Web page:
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Government to blame for unrest in schools, says Kuppet

Sunday July 29 2018

Kuppet Secretary-General Akello Misori

Kuppet Secretary-General Akello Misori during the union's Busia branch AGM at Farmview Hotel on July 29, 2018. Mr Misori faulted the government for the ongoing student unrest. PHOTO | GAITANO PESSA | NATION MEDIA GROUP 

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The Kenya Union of Post Primary Education Teachers (Kuppet) Secretary-General Akello Misori has faulted the government for the unrest being witnessed in schools across the country.

Mr Misori said the recent torching of dormitories is linked to administrative challenges faced by the affected schools.

Speaking during Busia Kuppet Annual General Meeting held at Farmview hotel in the border town on Sunday, Mr Misori said the government had failed to address the issue of strained facilities in many schools.

"The spate of unrest in our public schools does not require rocket science to understand. The facilities in these institutions are in deplorable conditions.

“How do you tell students to remain in a boarding school that doesn’t have dormitories, dining halls and enough classrooms…the government is to blame,” said Misori.



The official was accompanied by Kuppet’s Gender-Secretary and Bungoma County Woman Rep Catherine Wambilianga and branch executive secretary Mophat Okisai among other officials.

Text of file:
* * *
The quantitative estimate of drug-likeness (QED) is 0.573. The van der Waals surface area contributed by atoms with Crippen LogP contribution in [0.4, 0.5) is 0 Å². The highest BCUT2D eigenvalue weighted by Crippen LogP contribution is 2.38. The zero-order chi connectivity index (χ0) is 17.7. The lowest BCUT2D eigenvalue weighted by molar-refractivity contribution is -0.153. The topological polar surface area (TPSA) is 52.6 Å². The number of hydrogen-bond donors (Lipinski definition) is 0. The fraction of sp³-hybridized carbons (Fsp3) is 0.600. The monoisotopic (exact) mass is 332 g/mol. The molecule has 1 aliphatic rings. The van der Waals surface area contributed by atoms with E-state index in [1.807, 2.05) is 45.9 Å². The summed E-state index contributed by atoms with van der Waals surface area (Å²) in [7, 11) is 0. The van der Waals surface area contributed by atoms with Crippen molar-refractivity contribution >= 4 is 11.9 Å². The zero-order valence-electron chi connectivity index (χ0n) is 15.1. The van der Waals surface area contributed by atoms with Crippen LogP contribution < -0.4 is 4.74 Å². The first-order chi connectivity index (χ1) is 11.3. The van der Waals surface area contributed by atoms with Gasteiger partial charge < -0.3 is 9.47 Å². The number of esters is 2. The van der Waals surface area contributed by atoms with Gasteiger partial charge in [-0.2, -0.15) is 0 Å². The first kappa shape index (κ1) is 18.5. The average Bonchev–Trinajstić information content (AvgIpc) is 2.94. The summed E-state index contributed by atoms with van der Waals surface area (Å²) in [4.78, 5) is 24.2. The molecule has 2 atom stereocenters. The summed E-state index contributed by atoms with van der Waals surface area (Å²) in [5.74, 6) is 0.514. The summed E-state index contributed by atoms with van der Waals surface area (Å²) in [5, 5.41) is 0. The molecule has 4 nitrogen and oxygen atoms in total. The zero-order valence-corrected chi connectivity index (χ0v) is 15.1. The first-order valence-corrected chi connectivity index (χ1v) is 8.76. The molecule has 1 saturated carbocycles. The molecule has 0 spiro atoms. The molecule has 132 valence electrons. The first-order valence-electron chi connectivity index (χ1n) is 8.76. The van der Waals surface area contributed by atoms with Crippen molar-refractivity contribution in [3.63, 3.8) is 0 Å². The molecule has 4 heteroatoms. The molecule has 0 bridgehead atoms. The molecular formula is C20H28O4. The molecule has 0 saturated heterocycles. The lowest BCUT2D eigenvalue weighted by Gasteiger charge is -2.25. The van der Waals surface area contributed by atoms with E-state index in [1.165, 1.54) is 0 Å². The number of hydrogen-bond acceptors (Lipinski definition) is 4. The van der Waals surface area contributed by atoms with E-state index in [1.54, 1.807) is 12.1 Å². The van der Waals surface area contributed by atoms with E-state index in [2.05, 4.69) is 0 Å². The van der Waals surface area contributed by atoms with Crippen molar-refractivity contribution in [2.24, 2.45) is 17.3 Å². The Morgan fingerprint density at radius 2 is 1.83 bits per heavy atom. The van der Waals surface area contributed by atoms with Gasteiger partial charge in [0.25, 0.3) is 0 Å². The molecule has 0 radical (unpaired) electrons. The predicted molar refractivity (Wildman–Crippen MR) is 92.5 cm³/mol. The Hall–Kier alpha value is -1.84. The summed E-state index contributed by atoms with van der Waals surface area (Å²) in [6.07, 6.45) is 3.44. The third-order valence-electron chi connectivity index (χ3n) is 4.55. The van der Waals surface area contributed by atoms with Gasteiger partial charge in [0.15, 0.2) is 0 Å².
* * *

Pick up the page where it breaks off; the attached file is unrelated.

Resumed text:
“We are facing challenges because the government has refused to disburse over Sh5 billion to schools. The state of hopelessness has crept in and students are now causing chaos. The government has forgotten its mandate and teachers are not to blame,” he added.

Ms Wambilianga vowed to ensure all the issues affecting teachers are well articulated in Parliament.


“I want to assure teachers who queried our representation in Parliament that we will continue to defend them,” said the legislator.

Mr Okisai faulted the government for impoverishing employees by increasing taxes.

“The proposal by the government to levy 0.5 per cent on teachers’ basic salary towards a housing scheme is meant to make them forfeit their house allowances,” he said.

Over 100 schools have been hit by student unrest in the past two months even as policy makers scramble to identify the causes of the crisis that threatens to get out of control.